If your child is sharing photos or posts online ask your child to let you see what they are sharing or ask an older sibling to check any photos before they’re shared.
6. Keep control of your family’s digital footprint
Every picture and personal detail that is posted and shared on social media and the internet contributes to someone’s digital footprint. The big risk with this is that once information is shared publicly, it can be used in ways you may not expect and cannot control. You should also assume that anything that is put online is permanent (it can sometimes be deleted but not always before others have seen it and saved it). For this reason, children and young people need to be smart about protecting their images and information. The same goes for parents who regularly post pictures of their children’s online.
Teach your child to stay in control of their digital footprint, by only sharing with people who they know and trust. Rather than posting to all their friends on social media, encourage them to be selective and use the privacy settings on the social media platforms they use.
7. Teach your children to keep their location private
Most apps, networks and devices have geo-tagging features which make your whereabouts public and can lead someone directly to you. These features should be turned off for obvious privacy and safety reasons. Digital photos also contain metadata (information about the time, date and GPS coordinates) which may reveal more then you want to. Some social media platforms automatically hide or remove this data, but not all, so do your homework and know how much info you’re sharing.
8. Keep track of online time
The Australian Physical Activity and Sedentary Behaviour Guidelines recommend children between the age of five and 17 should have no more than two hours of screen time a day. So, it’s important to monitor your child’s online time, particularly younger children, to ensure they do not develop bad habits. Get your children to agree on a period of time, say 30 minutes per session, and set a timer to go off – don’t forget to make this a non-negotiable finish time. You should also switch off the home Wi-Fi at a set time each night (ideally before bedtime) so everyone has some ‘time-out’ from the internet. You can also try making some days ‘screen-free’ in your home to encourage everyone to pursue other more active and/or less technology-driven ways to entertain themselves.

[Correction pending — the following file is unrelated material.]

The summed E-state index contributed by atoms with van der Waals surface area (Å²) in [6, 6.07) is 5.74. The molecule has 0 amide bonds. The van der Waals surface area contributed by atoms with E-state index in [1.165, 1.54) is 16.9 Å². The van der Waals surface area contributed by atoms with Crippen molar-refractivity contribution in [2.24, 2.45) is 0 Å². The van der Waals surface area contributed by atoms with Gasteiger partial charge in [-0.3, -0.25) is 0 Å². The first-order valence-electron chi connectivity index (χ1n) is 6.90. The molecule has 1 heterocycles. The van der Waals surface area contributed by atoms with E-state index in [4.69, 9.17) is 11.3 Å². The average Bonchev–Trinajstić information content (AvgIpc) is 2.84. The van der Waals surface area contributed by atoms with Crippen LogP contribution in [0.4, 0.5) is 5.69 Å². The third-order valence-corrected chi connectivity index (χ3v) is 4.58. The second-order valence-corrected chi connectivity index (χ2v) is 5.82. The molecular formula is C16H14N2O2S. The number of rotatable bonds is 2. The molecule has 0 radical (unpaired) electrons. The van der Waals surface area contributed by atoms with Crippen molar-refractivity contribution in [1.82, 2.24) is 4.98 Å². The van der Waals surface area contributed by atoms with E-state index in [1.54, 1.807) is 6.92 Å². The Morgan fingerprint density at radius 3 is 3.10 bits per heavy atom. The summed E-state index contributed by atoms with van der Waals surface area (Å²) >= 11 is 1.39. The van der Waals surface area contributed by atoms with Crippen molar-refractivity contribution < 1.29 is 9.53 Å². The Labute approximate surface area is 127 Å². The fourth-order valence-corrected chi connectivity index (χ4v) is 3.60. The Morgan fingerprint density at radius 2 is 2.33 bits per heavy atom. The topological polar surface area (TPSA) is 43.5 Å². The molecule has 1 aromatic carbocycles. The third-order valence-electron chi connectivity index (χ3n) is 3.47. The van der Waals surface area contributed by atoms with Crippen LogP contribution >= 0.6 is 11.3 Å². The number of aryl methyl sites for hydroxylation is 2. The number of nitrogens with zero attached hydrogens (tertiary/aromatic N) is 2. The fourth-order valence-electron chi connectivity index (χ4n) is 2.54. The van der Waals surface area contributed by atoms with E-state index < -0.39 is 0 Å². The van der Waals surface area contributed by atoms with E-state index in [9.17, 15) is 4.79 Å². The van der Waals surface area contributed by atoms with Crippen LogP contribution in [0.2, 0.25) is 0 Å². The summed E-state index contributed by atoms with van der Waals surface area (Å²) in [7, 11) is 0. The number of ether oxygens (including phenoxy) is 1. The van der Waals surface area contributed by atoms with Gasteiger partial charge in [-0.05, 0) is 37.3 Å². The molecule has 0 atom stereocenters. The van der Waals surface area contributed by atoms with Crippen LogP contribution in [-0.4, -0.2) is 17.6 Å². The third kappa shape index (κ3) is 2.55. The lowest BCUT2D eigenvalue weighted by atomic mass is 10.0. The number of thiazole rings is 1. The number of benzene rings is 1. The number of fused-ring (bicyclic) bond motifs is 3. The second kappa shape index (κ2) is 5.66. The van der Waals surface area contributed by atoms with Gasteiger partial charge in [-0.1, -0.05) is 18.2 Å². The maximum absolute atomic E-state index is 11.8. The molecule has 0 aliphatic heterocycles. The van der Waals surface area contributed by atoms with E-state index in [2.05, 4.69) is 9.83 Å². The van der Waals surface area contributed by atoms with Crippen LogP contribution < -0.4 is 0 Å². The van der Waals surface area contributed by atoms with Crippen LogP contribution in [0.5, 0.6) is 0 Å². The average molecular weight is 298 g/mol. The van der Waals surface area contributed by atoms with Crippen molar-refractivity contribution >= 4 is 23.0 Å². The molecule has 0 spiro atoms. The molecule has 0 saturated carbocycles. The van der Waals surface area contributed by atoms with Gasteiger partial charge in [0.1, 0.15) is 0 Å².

9. Be #SocialNetworkSavvy
Educate yourself on ways to be safe on social networks so that you can give the best advice to your children. Sign up to the social networks and apps your children are using and find out how to use the privacy settings and reporting mechanisms. Talk about how they can stay safe on social networks, including talking to a trusted person when they are worried, and being aware of what constitutes online bullying – both as a perpetrator and a victim.
If your child uses social networks, be sure they know how to:
- Report inappropriate and/or offensive posts
- Block someone
- Keep information private.
10. Lead by example
Lead by example and always model the kind of positive online behaviour you would like your children to use. If they see you being cautious and respectable when you are online, they are more likely to follow in your footsteps. And, yes, this includes limiting your own screen time.
Ultimately, you don’t want to instil fear in your child or prevent them from experiencing the many educational, entertainment, social and other benefits of the internet, but rather give them the skills and knowledge they need to know how to make the most of it and avoid the dangers.